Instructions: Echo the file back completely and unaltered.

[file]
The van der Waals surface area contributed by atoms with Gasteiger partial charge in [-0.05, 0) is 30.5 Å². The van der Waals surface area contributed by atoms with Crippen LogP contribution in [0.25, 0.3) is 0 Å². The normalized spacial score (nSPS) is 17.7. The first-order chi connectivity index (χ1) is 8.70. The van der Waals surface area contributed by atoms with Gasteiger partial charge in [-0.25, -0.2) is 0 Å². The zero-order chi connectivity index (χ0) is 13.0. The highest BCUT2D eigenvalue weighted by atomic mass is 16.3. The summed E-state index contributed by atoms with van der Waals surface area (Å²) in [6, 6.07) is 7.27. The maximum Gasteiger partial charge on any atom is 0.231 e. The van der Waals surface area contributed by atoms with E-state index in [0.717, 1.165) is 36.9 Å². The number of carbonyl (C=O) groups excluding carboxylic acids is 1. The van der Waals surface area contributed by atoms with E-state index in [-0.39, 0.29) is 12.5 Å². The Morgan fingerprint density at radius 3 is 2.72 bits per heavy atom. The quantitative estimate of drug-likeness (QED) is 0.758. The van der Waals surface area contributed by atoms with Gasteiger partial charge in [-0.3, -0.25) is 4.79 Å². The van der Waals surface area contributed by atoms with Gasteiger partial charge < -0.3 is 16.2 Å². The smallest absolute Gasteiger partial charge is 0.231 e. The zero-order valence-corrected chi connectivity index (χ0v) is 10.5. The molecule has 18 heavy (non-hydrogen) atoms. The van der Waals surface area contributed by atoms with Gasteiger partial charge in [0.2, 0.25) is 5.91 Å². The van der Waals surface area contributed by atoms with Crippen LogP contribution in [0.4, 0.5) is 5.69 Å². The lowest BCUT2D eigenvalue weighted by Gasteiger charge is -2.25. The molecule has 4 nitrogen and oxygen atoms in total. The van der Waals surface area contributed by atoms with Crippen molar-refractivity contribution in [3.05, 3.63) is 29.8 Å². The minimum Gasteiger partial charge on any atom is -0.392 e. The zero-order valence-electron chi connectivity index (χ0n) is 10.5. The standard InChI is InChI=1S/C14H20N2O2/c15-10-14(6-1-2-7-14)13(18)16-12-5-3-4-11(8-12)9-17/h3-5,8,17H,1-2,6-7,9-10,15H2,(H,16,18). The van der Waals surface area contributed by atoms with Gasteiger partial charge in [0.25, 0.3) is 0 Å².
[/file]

The van der Waals surface area contributed by atoms with Gasteiger partial charge in [-0.05, 0) is 30.5 Å². The van der Waals surface area contributed by atoms with Crippen LogP contribution in [0.25, 0.3) is 0 Å². The normalized spacial score (nSPS) is 17.7. The first-order chi connectivity index (χ1) is 8.70. The van der Waals surface area contributed by atoms with Gasteiger partial charge in [-0.25, -0.2) is 0 Å². The zero-order chi connectivity index (χ0) is 13.0. The highest BCUT2D eigenvalue weighted by atomic mass is 16.3. The summed E-state index contributed by atoms with van der Waals surface area (Å²) in [6, 6.07) is 7.27. The maximum Gasteiger partial charge on any atom is 0.231 e. The van der Waals surface area contributed by atoms with E-state index in [0.717, 1.165) is 36.9 Å². The number of carbonyl (C=O) groups excluding carboxylic acids is 1. The van der Waals surface area contributed by atoms with E-state index in [-0.39, 0.29) is 12.5 Å². The Morgan fingerprint density at radius 3 is 2.72 bits per heavy atom. The quantitative estimate of drug-likeness (QED) is 0.758. The van der Waals surface area contributed by atoms with Gasteiger partial charge in [-0.3, -0.25) is 4.79 Å². The van der Waals surface area contributed by atoms with Gasteiger partial charge < -0.3 is 16.2 Å². The smallest absolute Gasteiger partial charge is 0.231 e. The zero-order valence-corrected chi connectivity index (χ0v) is 10.5. The molecule has 18 heavy (non-hydrogen) atoms. The van der Waals surface area contributed by atoms with Gasteiger partial charge in [0.2, 0.25) is 5.91 Å². The van der Waals surface area contributed by atoms with Crippen LogP contribution in [0.4, 0.5) is 5.69 Å². The lowest BCUT2D eigenvalue weighted by Gasteiger charge is -2.25. The molecule has 4 nitrogen and oxygen atoms in total. The van der Waals surface area contributed by atoms with Crippen molar-refractivity contribution in [3.05, 3.63) is 29.8 Å². The minimum Gasteiger partial charge on any atom is -0.392 e. The zero-order valence-electron chi connectivity index (χ0n) is 10.5. The standard InChI is InChI=1S/C14H20N2O2/c15-10-14(6-1-2-7-14)13(18)16-12-5-3-4-11(8-12)9-17/h3-5,8,17H,1-2,6-7,9-10,15H2,(H,16,18). The van der Waals surface area contributed by atoms with Gasteiger partial charge in [0.25, 0.3) is 0 Å².